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A custom instrumentation test runner for Android that generates XML reports for integration with other tools.
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Android JUnit Report Test Runner


The Android JUnit report test runner is a custom instrumentation test
runner for Android that creates XML test reports.  These reports are
in a similar format to those created by the Ant JUnit task's XML
formatter, allowing them to be integrated with tools that support that
format (e.g. continuous integration servers).

How It Works

This test runner may be used as a drop-in replacement for the standard
InstrumentationTestRunner provided in the Android SDK.  It is in fact
an extension of that runner, supporting the same functionality with
the addition of XML report generation.

To be consistent with existing SDK support for generating coverage
reports, this runner outputs its XML report in the file storage area
for the application under test.  By default, the report file is
produced at:

/data/data/<tested application package>/files/junit-report.xml

The file may be retrieved from the device using adb pull (see below
for more details).

Using the Runner


First you will need to obtain a release jar file containing the
runner.  You can build from source (see below), but it's probably
easier to just grab the latest jar from:

You can also grab the latest directly from the build server:

(Click on "jar" in the "featured artifacts" table on the right of the


To use this runner with an Ant build (based on the Android SDK support
for Ant):

  * Add android-junit-report-<version>.jar to your test project's
    libraries by dropping the jar into a libs/ subdirectory.

  * Update your test project's manifest <instrumentation> tag.  Change
    the android:name attribute's value to:

  * Edit your build.xml file and set the test.runner property to:

    This must be set *before* running the Android <setup/> task.

These steps will cause your tests to be executed with the custom
runner, which will produce the junit-report.xml file in the storage
area for the project under test.  To retrieve the file from the
device, you can use Ant to run an adb pull, for example:

    <target name="fetch-test-report">
        <echo>Downloading XML test report...</echo>
	<mkdir dir="${reports.dir}"/>
        <exec executable="${adb}" failonerror="true">
	    <arg line="${adb.device.arg}"/>
            <arg value="pull" />
            <arg value="/data/data/${tested.manifest.package}/files/junit-report.xml" />
            <arg value="${reports.dir}/junit-report.xml" />


When running within Eclipse, there is not much call for XML test
reports.  However, assuming you have edited your test project's
manifest to specify this custom runner (as described above), you may
also need to tell Eclipse to use this runner to avoid problems.  You
can do this by:

  * Adding android-junit-report-<version>.jar to the build path of
    your test project in Eclipse.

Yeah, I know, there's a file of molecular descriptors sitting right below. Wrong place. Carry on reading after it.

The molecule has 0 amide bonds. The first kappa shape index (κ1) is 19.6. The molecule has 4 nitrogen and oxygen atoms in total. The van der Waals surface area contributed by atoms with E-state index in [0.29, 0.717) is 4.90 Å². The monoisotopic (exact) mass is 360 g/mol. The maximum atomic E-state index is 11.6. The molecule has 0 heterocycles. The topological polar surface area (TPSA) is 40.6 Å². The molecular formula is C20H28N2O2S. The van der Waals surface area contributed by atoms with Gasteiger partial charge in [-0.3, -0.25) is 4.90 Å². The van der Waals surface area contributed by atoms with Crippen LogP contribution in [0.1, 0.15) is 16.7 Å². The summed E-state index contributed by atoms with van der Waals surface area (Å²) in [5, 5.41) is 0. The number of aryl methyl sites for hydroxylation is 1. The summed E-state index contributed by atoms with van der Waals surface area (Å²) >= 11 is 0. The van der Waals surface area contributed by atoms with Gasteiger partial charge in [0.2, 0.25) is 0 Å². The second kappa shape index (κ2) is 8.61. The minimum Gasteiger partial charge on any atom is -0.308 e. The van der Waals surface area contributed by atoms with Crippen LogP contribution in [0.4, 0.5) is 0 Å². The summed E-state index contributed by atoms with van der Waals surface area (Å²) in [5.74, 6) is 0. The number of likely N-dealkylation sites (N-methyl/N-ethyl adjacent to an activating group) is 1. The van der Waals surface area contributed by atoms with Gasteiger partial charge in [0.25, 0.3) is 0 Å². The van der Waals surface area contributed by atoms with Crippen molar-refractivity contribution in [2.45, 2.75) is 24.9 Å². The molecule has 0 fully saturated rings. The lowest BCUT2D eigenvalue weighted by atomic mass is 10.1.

* Ensuring all existing run configurations for unit tests specify
    an Instrumentation runner of:

If you see an error about not being able to find a target package for
android.test.InstrumentationTestRunner, it is likely you have an
existing run configuration that is set to use the default runner.  You
can recreate any such configurations and the issue will disappear.

Report Format

As stated above, the XML report format is based on the Ant JUnit
task's XML formatter.  A few caveats apply:

  * Multiple suites are all placed in a single file under a root
    <testsuites> element.
  * Redundant information about the number of nested cases within a
    suite is omitted.
  * Durations are omitted from both suites and cases.
  * Neither standard output nor system properties are included.

The differences mainly revolve around making this reporting as
lightweight as possible. The report is streamed as the tests run,
making it impossible to, e.g. include the case count in a
<testsuite> element. It is possible that durations may be added to
cases in the future, as this requires minimal buffering.

The format is intended to be "compatible enough" for integration with
existing tools.  In my particular case I use the reports with my own
Pulse Continuous Integration Server, so compatibility with it was my
first target.  If you find an incompatibility with another tool, let
me know (see below) and I will see what can be done.

Customising Via Arguments

The runner supports two arguments:

  * reportFilePath: the path, relative to the root of the tested
    application's file storage area, of the report file to generate.
    Defaults to junit-report.xml.
  * filterTraces: if true, stack traces in the report will be filtered
    to remove common noise (e.g. framework methods).  Defaults to

To specify arguments, use the -e flag to adb shell am instrument, for

adb shell am instrument -w -e reportFilePath my-report.xml \

Building From Source

If you would like to modify the runner, or build it yourself for any
other reason, you will need:

  * A JDK, version 1.5 or later.
  * The Android SDK (or at least a stub android.jar as provided in the
  * Apache Ant version 1.7 or later.

To run a build:

  * Create a file in the directory containing this
    README.  In this file, define the location of an android.jar to
    build against, for example:


    where /usr/local/java/android is the root of an Android SDK.

  * Run ant in this same directory:

    $ ant

The jar will be created at build/android-junit-report-dev.jar.


If you have any thoughts, questions etc about the runner, you can
contact me at:

All feedback is welcome.


This code is licensed under the Apache License, Version 2.0.  See the
LICENSE file for details.
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